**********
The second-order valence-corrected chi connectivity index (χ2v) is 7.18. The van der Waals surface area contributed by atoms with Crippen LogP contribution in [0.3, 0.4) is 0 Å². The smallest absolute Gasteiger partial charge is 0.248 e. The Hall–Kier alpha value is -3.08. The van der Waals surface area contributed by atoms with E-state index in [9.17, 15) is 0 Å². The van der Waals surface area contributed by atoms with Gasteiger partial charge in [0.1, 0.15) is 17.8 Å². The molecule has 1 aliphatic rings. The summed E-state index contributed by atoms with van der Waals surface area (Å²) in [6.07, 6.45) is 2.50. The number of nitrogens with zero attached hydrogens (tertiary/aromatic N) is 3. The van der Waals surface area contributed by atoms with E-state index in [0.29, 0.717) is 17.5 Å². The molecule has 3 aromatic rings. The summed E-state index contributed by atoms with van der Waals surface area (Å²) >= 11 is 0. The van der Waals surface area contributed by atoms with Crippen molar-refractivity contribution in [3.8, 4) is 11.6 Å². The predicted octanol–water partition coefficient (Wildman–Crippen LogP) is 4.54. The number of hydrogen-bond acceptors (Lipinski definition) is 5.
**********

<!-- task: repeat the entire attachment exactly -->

The second-order valence-corrected chi connectivity index (χ2v) is 7.18. The van der Waals surface area contributed by atoms with Crippen LogP contribution in [0.3, 0.4) is 0 Å². The smallest absolute Gasteiger partial charge is 0.248 e. The Hall–Kier alpha value is -3.08. The van der Waals surface area contributed by atoms with E-state index in [9.17, 15) is 0 Å². The van der Waals surface area contributed by atoms with Gasteiger partial charge in [0.1, 0.15) is 17.8 Å². The molecule has 1 aliphatic rings. The summed E-state index contributed by atoms with van der Waals surface area (Å²) in [6.07, 6.45) is 2.50. The number of nitrogens with zero attached hydrogens (tertiary/aromatic N) is 3. The van der Waals surface area contributed by atoms with E-state index in [0.29, 0.717) is 17.5 Å². The molecule has 3 aromatic rings. The summed E-state index contributed by atoms with van der Waals surface area (Å²) >= 11 is 0. The van der Waals surface area contributed by atoms with Crippen molar-refractivity contribution in [3.8, 4) is 11.6 Å². The predicted octanol–water partition coefficient (Wildman–Crippen LogP) is 4.54. The number of hydrogen-bond acceptors (Lipinski definition) is 5.